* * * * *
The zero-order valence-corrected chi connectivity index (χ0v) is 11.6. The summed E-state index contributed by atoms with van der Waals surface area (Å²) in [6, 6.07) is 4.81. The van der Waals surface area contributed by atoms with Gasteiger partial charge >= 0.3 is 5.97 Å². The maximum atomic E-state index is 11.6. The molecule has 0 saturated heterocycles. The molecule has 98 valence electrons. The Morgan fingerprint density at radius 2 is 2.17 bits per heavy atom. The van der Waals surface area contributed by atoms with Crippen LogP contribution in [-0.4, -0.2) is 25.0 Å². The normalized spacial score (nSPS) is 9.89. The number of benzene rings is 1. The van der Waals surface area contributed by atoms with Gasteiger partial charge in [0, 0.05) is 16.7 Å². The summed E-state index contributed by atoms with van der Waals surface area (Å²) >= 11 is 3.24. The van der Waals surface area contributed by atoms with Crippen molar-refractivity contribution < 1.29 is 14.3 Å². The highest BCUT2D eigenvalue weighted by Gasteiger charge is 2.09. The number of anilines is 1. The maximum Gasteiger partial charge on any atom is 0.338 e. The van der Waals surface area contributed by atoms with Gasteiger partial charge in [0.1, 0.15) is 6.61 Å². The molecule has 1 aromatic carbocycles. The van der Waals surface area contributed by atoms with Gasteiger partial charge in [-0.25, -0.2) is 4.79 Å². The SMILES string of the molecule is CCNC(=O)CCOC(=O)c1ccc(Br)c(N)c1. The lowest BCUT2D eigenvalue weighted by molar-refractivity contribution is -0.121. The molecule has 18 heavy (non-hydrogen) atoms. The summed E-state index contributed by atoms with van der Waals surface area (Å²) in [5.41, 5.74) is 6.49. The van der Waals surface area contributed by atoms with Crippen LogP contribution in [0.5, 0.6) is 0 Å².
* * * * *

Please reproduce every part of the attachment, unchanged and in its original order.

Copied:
The zero-order valence-corrected chi connectivity index (χ0v) is 11.6. The summed E-state index contributed by atoms with van der Waals surface area (Å²) in [6, 6.07) is 4.81. The van der Waals surface area contributed by atoms with Gasteiger partial charge >= 0.3 is 5.97 Å². The maximum atomic E-state index is 11.6. The molecule has 0 saturated heterocycles. The molecule has 98 valence electrons. The Morgan fingerprint density at radius 2 is 2.17 bits per heavy atom. The van der Waals surface area contributed by atoms with Crippen LogP contribution in [-0.4, -0.2) is 25.0 Å². The normalized spacial score (nSPS) is 9.89. The number of benzene rings is 1. The van der Waals surface area contributed by atoms with Gasteiger partial charge in [0, 0.05) is 16.7 Å². The summed E-state index contributed by atoms with van der Waals surface area (Å²) >= 11 is 3.24. The van der Waals surface area contributed by atoms with Crippen molar-refractivity contribution < 1.29 is 14.3 Å². The highest BCUT2D eigenvalue weighted by Gasteiger charge is 2.09. The number of anilines is 1. The maximum Gasteiger partial charge on any atom is 0.338 e. The van der Waals surface area contributed by atoms with Gasteiger partial charge in [0.1, 0.15) is 6.61 Å². The molecule has 1 aromatic carbocycles. The van der Waals surface area contributed by atoms with Gasteiger partial charge in [-0.25, -0.2) is 4.79 Å². The SMILES string of the molecule is CCNC(=O)CCOC(=O)c1ccc(Br)c(N)c1. The lowest BCUT2D eigenvalue weighted by molar-refractivity contribution is -0.121. The molecule has 18 heavy (non-hydrogen) atoms. The summed E-state index contributed by atoms with van der Waals surface area (Å²) in [5.41, 5.74) is 6.49. The van der Waals surface area contributed by atoms with Crippen LogP contribution in [0.5, 0.6) is 0 Å².